12/10/18: Drug decriminalisation 'blindingly obvious': Branson launches campaign ABC News
11/8/18: Norway wants to decriminalise drugs VICE News
8/6/18: Global expert from Portugal calls for drug decriminalisation in Australia Sydney Morning Herald
10/1/18: Attitudes to drug use must change: report Global Commission on Drug Policy media release
9/12/17: Drug expert says Sydney must lift its harm reduction game South Sydney Herald
31/10/17: Safe drug injecting room trial in Melbourne's inner north Herald Sun
6/10/17: MPs urge drug decriminalisation after trip to Portugal The Australian
28/5/17: AMA calls for 'mature conversation' over decriminalising drugs to reduce harms ABC News
25/3/17: Help users, don't punish them says top cop as war on drugs fails Daily Telegraph
20/3/17: Time to decriminalise drugs: report AAP / SBS
27/2/17: Experts say ice epidemic not a criminal issue AAP / Sky News
11/2/17: Why Australia needs more supervised injecting centres Sydney Morning Herald
19/1/17: Drug prohibition is killing young Australians Huffington Post Australia
8/1/17: Police against drug prohibition: an interview with LEAP's Greg Denham Sydney Criminal Lawyers blog
7/7/16: Uniting begins campaign to rethink illegal drug policies South Sydney Herald
21/4/16: Uniting calls for a rethink on drugs Uniting media release
Below is a current list of partners in our campaign for better resourcing of evidence-based drug treatment policies, and for ending the imposition of criminal penalties for personal possession and use of drugs. This list will be revised as new partners are added.
Represented in the Alliance (from NSW, ACT, Australia and overseas) are specialist researchers, drug treatment and referral professionals, doctors, nurses, midwives, paramedics, lawyers, law enforcement professionals, students; health, community, charity, civil liberties, human rights and social equity organisations; drug users and their families and friends; and faith-based groups - Anglican, Catholic and Uniting.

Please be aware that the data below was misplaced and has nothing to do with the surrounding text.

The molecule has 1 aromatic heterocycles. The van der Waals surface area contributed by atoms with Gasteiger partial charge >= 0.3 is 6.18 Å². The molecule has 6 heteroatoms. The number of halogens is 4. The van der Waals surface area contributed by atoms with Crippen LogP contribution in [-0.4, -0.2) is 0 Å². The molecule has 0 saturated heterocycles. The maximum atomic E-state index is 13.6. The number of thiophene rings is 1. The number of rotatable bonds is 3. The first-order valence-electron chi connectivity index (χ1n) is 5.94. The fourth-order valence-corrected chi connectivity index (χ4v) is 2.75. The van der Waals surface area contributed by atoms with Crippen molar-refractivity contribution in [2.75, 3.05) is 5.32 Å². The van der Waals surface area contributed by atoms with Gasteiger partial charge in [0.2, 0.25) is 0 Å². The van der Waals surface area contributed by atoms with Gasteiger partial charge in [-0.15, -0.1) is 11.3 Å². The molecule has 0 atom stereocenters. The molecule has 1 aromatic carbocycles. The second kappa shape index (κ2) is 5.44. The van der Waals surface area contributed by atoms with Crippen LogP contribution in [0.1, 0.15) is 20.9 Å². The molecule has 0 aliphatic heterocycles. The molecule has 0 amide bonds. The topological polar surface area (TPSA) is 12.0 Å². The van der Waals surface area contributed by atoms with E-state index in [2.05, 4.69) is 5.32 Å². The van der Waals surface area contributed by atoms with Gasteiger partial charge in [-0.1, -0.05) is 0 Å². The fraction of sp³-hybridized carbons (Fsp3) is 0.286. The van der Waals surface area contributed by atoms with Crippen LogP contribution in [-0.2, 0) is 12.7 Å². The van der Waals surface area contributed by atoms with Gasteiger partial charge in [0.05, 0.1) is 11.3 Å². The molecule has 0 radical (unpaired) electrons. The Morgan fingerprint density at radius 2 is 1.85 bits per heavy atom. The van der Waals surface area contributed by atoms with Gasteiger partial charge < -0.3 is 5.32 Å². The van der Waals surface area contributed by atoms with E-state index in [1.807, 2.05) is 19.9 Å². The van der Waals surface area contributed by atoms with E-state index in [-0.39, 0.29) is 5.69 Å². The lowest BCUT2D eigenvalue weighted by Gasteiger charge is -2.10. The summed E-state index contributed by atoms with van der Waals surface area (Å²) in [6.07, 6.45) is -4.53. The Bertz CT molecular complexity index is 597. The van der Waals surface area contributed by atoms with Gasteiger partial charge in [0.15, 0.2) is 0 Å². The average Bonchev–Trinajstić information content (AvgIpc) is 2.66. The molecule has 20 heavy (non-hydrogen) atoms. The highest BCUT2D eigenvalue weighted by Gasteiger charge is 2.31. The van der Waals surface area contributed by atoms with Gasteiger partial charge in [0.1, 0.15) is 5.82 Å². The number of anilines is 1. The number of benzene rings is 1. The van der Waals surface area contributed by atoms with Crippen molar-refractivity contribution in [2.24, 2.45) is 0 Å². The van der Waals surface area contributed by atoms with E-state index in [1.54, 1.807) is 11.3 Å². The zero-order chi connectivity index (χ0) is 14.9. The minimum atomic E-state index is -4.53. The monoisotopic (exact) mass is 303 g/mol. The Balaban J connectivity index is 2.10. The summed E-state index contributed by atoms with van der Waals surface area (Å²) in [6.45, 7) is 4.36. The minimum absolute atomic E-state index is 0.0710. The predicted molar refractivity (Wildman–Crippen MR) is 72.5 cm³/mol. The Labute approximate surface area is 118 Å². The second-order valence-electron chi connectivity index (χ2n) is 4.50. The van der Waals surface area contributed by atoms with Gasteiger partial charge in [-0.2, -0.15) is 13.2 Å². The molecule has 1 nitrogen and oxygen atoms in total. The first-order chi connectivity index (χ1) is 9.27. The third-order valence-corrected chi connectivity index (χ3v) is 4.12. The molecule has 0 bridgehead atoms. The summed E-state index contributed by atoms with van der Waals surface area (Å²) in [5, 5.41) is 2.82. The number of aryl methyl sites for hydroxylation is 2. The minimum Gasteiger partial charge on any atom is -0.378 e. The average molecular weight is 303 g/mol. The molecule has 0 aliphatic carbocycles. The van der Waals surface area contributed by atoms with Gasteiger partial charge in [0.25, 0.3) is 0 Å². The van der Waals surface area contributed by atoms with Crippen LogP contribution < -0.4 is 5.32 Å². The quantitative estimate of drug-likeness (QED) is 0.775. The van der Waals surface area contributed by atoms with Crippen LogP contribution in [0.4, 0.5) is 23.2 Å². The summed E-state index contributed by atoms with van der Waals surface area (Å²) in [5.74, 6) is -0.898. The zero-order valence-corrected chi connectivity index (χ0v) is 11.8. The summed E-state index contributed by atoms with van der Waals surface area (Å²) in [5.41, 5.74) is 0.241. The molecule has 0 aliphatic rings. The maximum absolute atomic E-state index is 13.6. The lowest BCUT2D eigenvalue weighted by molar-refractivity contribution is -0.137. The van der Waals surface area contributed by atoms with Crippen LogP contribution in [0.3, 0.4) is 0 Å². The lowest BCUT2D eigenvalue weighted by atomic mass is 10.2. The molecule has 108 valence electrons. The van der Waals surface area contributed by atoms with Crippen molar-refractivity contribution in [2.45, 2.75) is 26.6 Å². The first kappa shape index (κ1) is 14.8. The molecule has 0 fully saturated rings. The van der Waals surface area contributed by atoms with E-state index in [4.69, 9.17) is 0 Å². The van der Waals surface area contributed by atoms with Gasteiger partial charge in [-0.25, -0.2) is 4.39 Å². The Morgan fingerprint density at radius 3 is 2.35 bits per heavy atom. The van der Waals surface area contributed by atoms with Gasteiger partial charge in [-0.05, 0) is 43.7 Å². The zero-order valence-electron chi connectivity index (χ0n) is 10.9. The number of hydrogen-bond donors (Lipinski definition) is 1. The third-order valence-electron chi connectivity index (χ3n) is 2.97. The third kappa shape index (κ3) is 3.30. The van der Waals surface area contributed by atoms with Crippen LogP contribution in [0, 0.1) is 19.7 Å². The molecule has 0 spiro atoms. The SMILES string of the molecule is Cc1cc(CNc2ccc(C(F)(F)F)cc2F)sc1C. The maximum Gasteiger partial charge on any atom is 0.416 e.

Fair Treatment alliance for drug law and policy reform - current partners (57)
- Aboriginal Legal Service NSW/ACT
- Alcohol and Drug Foundation
- Alcohol Tobacco and Other Drug Association ACT
- Australasian Professional Society on Alcohol and other Drugs
- Australasian Society for HIV, Viral Hepatitis and Sexual Health Medicine
- Australian Association of Social Workers
- Australian Community Workers Association
- Australian Drug Law Reform Foundation
- Australian Federation of AIDS Organisations
- Australian Injecting and Illicit Drug Users League
- Australian Medical Students' Association
- Canberra Alliance for Harm Minimisation and Advocacy
- Catholics in Coalition for Justice and Peace
- Centre for Research Excellence into Injecting Drug Use, Burnet Institute
- Centre for Social Research in Health, University of New South Wales
- Community Legal Centres NSW
- Community Restorative Centre
- Discipline of Addiction Medicine, University of Sydney
- Drug and Alcohol Nurses of Australasia
- Drug Policy Australia
- Drug Policy Modelling Program, National Drug and Alcohol Research Centre, University of New South Wales
- Exodus Foundation
- Families and Friends for Drug Law Reform
- Family Drug Support Australia
- Harm Reduction Australia
- Health Services Union NSW
- Hepatitis ACT
- Hepatitis Australia
- Hepatitis NSW
- Human Rights Watch Australia
- International Doctors for Healthier Drug Policies
- Justice Action
- Kirby Institute, University of New South Wales
- Law Enforcement Against Prohibition (Australia)
- Law Society of New South Wales
- National Centre for Education and Training on Addiction, Flinders University
- National Drug Research Institute, Curtin University
- National LGBTI Health Alliance
- Network of Alcohol and other Drugs Agencies
- New Zealand Drug Foundation - Te Tuapapa Tarukino o Aotearoa
- NSW Bar Association
- NSW Council for Civil Liberties
- NSW Council of Social Service
- NSW Nurses and Midwives’ Association
- NSW Users and AIDS Association
- Public Affairs Commission, Anglican Church of Australia
- Public Health Association of Australia
- Social Policy Research Centre, University of New South Wales
- Students for Sensible Drug Policy Australia
- Ted Noffs Foundation
- Uniting Church in Australia, Synod of NSW/ACT
- Uniting (including: Social Justice Forum; Uniting Medically Supervised Injecting Centre, Sydney)
- Wayside Chapel
- Women's Legal Service NSW